# Tag Info

46

OK, there is good news and there is bad news. In the current version 10 there is no way to do this directly. That's the bad news. The good news is that finite element framework used within NDSolve is exposed and documented; for maximum "hackability" convenience. Let's start with a region that @MarkMcClure would consider interesting. We load our favorite ...

29

I've encapsulated the code of the mysterious user21 into a helmholzSolve command. The code is at the end of this post. It adds very little to user21's code but it does allow us to examine multiple examples quite easily, though it has certainly not been tested extensively and could be improved quite a lot I'm sure. It should be called as follows: ...

6

The explanation was already delivered by Mr.Wizard, but I would like to add that there is a similar capability to the Indexed approach already built in to NDSolve or NDSolveValue. So we can leverage NDSolve instead of NIntegrate as follows: foo[x_?NumericQ] := {x^2, x^3}; NDSolveValue[{y'[x] == foo[x], y[0] == {0, 0}}, y, {x, 0, 1}][1] (* ==> {0.333333, ...

6

I am not getting the same results in version 10. Also I see no problem with the results already indicated, and I'll say a bit about that as we proceed. Here is what I obtain in version 10. smatrix = {{1 - 2.96392/u2, 0.0000196744/u2}, {1. - 2.96392/u2, -2.11737*10^-10 + 0.0000196746/u2}}; det = Det[smatrix]; sols = Solve[det == 0, u2] During ...

5

You can use ParametricNDSolve to implement a shooting method. Define a finite version of "infinity". inf = 5; Define the differential equation and its initial conditions, parameterised by the initial gradient y'[0] == dy0. For simplicity, I set y[0] == 1. deqn = {y''[x] - x y[x] == 0, y[0] == 1, y'[0] == dy0}; Compute the numerical solution ...

5

The commands FixedPoint and FixedPointList are rather specialized versions of Nest and NestList - both sets of commands perform functional iteration but the FixedPoint versions stop when the iterate stops changing. The *List versions return the whole computed sequence of iterates, while the non-List versions return just the last iterate. Thus, ...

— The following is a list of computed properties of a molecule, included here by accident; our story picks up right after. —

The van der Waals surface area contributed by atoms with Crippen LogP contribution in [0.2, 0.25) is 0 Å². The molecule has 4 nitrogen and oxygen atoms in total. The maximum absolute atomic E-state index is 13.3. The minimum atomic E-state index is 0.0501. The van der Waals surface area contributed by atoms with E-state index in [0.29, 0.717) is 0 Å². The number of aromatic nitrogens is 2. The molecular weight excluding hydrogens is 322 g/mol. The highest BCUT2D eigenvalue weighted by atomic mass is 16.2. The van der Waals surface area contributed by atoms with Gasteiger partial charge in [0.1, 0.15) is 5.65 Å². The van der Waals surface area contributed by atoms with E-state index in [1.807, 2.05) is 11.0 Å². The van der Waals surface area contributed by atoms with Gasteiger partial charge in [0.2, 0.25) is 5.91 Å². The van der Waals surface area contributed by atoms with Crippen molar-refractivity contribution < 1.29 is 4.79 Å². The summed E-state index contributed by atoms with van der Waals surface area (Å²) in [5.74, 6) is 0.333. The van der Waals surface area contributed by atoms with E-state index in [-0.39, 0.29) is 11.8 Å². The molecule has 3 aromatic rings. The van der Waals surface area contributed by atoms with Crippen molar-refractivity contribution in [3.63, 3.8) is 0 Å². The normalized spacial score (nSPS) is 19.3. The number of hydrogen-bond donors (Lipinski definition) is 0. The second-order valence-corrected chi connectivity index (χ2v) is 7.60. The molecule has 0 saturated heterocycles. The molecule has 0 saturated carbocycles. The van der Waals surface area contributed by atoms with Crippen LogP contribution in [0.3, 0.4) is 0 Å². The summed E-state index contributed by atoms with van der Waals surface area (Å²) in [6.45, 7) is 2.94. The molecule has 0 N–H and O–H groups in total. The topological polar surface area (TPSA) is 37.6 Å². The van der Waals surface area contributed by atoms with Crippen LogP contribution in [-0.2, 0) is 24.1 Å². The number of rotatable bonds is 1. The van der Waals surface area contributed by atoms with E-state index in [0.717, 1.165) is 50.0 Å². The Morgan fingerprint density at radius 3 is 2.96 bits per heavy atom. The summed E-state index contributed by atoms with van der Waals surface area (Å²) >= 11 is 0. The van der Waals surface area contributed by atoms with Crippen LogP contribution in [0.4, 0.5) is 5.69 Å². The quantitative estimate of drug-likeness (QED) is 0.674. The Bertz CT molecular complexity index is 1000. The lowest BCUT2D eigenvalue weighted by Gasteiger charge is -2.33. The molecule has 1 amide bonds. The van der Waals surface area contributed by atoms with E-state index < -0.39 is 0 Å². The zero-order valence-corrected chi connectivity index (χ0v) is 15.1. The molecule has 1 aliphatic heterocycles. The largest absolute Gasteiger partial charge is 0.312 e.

5

What have you tried so far? You can use Solve to solve for θ. Solve[a1 Sin[2θ] + a2 Sin[2ϕ] + a3 Cos[2θ] + a4 Cos[2ϕ] == a5, θ] /. _C -> 0 Since your equation have periods π, you can just let ϕ run between 0 and π, and add arbitrary multiples of π to the solutions. Another way You can plot it using ContourPlot. I used bounds 0 < θ < π and 0 ...

5

T[t_] := {(-Sin[t])/(Sqrt[1 + Cos[t/2]^2]), (Cos[t])/(Sqrt[1 + Cos[t/2]^2]), (Cos[t/2])/(Sqrt[1 + Cos[t/2]^2])} B[t_] := Rationalize@{(-0.5 Cos[t] Sin[t/2] + Cos[t/2] Sin[t]) Sqrt[1.625 + 0.375 Cos[t]], (-Cos[t/2] Cos[t] - 0.5 Sin[t/2] Sin[t])/Sqrt[1.625 + 0.375 Cos[t]], 1/Sqrt[1.625 + ...

5

This blog is a good start: Using Mathematica to Simulate and Visualize Fluid Flow in a Box It fully solves 2D problem of one moving boundary and gets nice vertex flows: There are detailed descriptions of proper equations and numerical discretization. You can generalize to 3D. I would look also in latest V10 functionality to see if anything can be ...

4

This seems like a bug, or at least a "glitch" in NIntegrate. I believe that it expects the evaluated structure of the integrand to match when given symbolic and numeric input. I imagine that it looks at the structure of the output of foo[x] and then sets up the rest of the computation based on that; when it then get a List output from e.g. foo[0] it fails ...